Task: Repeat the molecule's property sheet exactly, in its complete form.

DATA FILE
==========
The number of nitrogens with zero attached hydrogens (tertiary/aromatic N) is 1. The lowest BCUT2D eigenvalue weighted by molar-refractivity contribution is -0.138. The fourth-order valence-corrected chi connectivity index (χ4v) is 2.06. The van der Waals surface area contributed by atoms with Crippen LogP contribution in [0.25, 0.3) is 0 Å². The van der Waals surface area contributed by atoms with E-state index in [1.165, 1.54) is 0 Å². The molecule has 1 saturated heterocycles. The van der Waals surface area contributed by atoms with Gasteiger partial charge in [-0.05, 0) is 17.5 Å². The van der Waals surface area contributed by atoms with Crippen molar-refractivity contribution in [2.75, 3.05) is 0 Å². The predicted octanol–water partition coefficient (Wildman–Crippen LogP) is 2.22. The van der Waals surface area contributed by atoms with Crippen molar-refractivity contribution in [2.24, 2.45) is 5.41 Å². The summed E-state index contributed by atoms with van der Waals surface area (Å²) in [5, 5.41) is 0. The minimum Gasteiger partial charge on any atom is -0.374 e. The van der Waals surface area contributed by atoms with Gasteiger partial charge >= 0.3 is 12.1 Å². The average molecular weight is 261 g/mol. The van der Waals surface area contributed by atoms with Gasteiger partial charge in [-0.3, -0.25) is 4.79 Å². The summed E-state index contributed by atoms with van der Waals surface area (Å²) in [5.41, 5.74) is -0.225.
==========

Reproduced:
The number of nitrogens with zero attached hydrogens (tertiary/aromatic N) is 1. The lowest BCUT2D eigenvalue weighted by molar-refractivity contribution is -0.138. The fourth-order valence-corrected chi connectivity index (χ4v) is 2.06. The van der Waals surface area contributed by atoms with Crippen LogP contribution in [0.25, 0.3) is 0 Å². The van der Waals surface area contributed by atoms with E-state index in [1.165, 1.54) is 0 Å². The molecule has 1 saturated heterocycles. The van der Waals surface area contributed by atoms with Gasteiger partial charge in [-0.05, 0) is 17.5 Å². The van der Waals surface area contributed by atoms with Crippen molar-refractivity contribution in [2.75, 3.05) is 0 Å². The predicted octanol–water partition coefficient (Wildman–Crippen LogP) is 2.22. The van der Waals surface area contributed by atoms with Crippen molar-refractivity contribution in [2.24, 2.45) is 5.41 Å². The summed E-state index contributed by atoms with van der Waals surface area (Å²) in [5, 5.41) is 0. The minimum Gasteiger partial charge on any atom is -0.374 e. The van der Waals surface area contributed by atoms with Gasteiger partial charge >= 0.3 is 12.1 Å². The average molecular weight is 261 g/mol. The van der Waals surface area contributed by atoms with Gasteiger partial charge in [-0.3, -0.25) is 4.79 Å². The summed E-state index contributed by atoms with van der Waals surface area (Å²) in [5.41, 5.74) is -0.225.